South Africa needs more spectrum now
- Wits University
Wits, UJ, government and the telecoms sector join forces to close the digital divide.
When Covid-19 took hold of South Africa in 2020, traffic across mobile networks doubled. The communications regulator, Icasa, assigned emergency, but temporary spectrum to telecommunications operators to cope with the increased network demand.
For the higher education sector, this additional spectrum - the range of frequencies used for wireless communications – pulled back the curtain and revealed what a just and equitable society could look like: successful licensees created zero-rated virtual classrooms, with poorer university students able to access free data to complete their studies.
Addressing these issues in an inaugural webinar, titled: The Impact of Spectrum on Higher Education and Society, Professor Zeblon Vilakazi, Vice-Chancellor and Principal of Wits University, said equitable digital access is vital as the world ushers in the digital exponential, characterised by high connectivity and rapid advances in computation.
“The Covid-19 pandemic showed us how higher education institutions exposed the digital divide. We cannot have this if we are to embrace blended teaching and learning models where online instruction takes centre stage,” he said.
Mobile phone penetration is high in South Africa but not everyone has access to the world wide web, nor take advantage of opportunities in the increasingly digital economy. The long-awaited auctioning of spectrum frequencies is urgently needed to ensure less network congestion and poor-quality, patchy service.
Vilakazi welcomed President Cyril Ramaphosa’s declaration that analogue would be switched off in March 2022 to free up spectrum. “Accessing the internet is not a luxury, nor can it be cumbersome and slow. Indeed, it’s a civil rights issue, and universities must be at the forefront of leading such a movement”, he added.
Better connectivity at lower cost – the power of spectrum
The webinar, hosted by Wits University and the University of Johannesburg (UJ), invited industry to table to identify the “possible impact of spectrum for the higher education sector and broader society.”
Professor Tshilidzi Marwala, Vice-Chancellor of UJ, said even though there are more people with internet connection access in South Africa, this is not equitably distributed, especially between urban and rural areas. “Up to this point, the regulatory framework has hindered digital access, with about one third of South Africa denied access. This is not found anywhere else in the world,” he said.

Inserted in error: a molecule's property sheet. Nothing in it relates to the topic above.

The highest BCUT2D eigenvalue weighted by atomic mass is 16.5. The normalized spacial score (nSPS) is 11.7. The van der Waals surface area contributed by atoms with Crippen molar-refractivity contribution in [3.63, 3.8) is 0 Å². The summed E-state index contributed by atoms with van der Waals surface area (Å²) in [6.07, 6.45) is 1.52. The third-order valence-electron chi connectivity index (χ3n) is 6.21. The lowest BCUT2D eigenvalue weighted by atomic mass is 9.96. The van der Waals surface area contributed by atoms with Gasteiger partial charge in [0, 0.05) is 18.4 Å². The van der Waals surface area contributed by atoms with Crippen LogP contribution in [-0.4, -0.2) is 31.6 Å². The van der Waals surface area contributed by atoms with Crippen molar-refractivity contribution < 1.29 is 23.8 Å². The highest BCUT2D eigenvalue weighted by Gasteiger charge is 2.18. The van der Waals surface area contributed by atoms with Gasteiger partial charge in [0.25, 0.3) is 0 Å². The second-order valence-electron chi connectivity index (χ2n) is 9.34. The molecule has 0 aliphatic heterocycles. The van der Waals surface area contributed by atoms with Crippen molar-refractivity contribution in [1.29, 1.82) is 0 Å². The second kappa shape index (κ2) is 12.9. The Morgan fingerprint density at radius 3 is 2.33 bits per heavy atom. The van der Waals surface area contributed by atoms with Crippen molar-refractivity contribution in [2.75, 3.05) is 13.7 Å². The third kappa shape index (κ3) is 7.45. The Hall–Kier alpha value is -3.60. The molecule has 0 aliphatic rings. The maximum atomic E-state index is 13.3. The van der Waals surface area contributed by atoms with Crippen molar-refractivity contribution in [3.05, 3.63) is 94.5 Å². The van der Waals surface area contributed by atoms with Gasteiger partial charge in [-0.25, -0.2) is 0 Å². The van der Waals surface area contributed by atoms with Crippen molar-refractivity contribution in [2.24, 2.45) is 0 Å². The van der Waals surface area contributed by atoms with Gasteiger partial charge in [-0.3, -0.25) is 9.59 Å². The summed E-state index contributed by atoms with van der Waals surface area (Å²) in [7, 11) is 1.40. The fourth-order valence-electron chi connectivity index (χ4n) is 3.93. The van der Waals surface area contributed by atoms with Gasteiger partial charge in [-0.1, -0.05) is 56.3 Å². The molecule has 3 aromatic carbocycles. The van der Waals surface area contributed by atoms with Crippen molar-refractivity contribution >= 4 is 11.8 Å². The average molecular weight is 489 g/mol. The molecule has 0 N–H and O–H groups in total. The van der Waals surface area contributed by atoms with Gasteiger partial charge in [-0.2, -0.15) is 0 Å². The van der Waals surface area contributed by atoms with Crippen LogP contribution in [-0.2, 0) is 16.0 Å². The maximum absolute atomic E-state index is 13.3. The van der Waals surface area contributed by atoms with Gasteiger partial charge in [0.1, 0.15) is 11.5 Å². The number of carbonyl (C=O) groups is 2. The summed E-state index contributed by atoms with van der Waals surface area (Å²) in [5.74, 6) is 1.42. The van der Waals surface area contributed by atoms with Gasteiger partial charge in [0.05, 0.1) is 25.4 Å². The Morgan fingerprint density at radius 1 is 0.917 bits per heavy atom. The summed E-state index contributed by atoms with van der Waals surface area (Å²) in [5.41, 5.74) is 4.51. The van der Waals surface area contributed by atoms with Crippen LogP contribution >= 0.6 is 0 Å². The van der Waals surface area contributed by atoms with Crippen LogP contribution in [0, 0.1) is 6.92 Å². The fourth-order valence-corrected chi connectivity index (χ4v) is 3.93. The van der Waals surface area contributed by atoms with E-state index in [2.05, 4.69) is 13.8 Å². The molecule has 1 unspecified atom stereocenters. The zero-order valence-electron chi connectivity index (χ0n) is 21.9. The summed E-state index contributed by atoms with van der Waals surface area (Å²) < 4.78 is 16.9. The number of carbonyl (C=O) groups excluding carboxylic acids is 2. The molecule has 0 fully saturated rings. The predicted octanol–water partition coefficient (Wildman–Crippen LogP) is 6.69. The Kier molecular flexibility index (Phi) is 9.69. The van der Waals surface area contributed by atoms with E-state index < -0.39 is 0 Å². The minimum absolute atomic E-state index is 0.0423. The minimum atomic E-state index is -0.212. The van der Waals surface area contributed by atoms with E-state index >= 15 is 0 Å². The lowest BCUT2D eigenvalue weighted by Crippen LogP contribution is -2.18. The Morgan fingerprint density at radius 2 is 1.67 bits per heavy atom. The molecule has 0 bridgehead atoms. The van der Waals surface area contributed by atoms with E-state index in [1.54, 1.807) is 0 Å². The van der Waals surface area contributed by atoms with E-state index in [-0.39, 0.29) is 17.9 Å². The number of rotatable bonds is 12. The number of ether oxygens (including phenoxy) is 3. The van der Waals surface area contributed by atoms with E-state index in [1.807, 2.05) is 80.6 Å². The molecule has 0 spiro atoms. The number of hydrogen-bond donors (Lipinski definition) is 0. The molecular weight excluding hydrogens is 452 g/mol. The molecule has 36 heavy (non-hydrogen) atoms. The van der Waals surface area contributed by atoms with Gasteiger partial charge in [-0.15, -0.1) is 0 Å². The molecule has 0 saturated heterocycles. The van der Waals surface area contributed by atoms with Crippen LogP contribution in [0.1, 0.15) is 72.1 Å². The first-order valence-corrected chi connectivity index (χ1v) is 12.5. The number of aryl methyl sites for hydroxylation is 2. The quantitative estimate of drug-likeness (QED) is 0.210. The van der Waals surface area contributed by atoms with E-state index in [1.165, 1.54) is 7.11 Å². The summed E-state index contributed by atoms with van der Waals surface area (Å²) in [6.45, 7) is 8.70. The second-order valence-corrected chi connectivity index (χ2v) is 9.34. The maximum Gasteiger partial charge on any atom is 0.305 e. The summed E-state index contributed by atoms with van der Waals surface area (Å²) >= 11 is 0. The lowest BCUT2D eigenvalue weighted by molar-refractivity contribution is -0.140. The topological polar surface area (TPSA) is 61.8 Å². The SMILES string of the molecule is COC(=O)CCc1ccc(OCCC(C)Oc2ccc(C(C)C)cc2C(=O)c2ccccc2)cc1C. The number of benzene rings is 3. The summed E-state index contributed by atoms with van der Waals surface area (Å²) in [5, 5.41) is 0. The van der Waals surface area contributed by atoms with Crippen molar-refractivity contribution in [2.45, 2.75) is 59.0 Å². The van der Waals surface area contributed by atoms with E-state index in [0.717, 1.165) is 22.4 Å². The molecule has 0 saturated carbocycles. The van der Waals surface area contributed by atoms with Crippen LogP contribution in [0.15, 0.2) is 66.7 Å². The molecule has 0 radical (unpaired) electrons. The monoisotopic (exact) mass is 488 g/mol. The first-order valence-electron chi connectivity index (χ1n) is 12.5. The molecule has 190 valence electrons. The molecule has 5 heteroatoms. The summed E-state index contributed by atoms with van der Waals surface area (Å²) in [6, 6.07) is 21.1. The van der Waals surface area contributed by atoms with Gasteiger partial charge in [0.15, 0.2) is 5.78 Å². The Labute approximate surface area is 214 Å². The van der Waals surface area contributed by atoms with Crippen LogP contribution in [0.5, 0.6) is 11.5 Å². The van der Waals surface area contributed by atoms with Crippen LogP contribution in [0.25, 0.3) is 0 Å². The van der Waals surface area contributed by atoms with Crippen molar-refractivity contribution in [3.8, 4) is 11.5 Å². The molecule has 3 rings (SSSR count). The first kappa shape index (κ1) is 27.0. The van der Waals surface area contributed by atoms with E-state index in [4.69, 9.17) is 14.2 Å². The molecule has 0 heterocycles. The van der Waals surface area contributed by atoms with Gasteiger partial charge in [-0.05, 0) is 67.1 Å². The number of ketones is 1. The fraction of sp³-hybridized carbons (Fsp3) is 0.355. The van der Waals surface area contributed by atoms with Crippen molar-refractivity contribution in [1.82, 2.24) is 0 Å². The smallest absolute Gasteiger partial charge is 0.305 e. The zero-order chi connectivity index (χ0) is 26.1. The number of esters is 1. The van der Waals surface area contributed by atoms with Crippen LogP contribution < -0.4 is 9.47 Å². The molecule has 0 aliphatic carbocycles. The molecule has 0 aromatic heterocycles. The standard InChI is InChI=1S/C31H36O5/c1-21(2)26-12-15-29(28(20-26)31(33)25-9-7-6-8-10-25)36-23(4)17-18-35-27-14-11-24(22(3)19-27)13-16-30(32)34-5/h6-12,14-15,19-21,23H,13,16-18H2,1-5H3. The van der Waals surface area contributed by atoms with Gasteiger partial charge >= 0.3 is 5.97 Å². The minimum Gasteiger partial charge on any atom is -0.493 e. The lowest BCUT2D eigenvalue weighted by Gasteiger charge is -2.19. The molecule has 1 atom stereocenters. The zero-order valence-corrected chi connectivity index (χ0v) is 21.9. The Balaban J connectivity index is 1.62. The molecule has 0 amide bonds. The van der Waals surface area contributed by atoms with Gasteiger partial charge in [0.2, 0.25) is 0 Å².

Brite Devassy, Head of Technology and Strategy at Telkom, noted that spectrum offers better connectivity at a lower cost. “So far, temporary spectrum has increased user experience by 50%. If we don’t get awarded spectrum quickly and permanently, we have to continue to build other expensive infrastructure which affects consumers the most.”
However, Devassy noted that spectrum is not the only golden ticket out of the digital divide. He says an ‘entire tech ecosystem’ should support wider and efficient internet access. “I think it’s a blend of spectrum and other mobile technologies that will prove to be effective,” he said.
Dr Andrew Barendse, Managing Executive for Policy and Regulatory Affairs at Vodacom, added that there’s a blend of network infrastructure, including fixed fibre and copper lines elsewhere in the world. “We don’t have sufficient fixed infrastructure, and the country relies heavily on the mobile network. Hence we desperately need spectrum.”
Devassy and Barendse both lament the slow rollout of assigning spectrum. Indeed the last spectrum band was awarded in 2005. “There have been five further attempts to receive more spectrum. The good thing to come out of Covid-19 is that it has catalysed the urgency of assigning spectrum,” says Barendse.
Vilakazi urged regulators and responsible departments to prioritise public interest matters. The “future is already here. We can work together,” he said.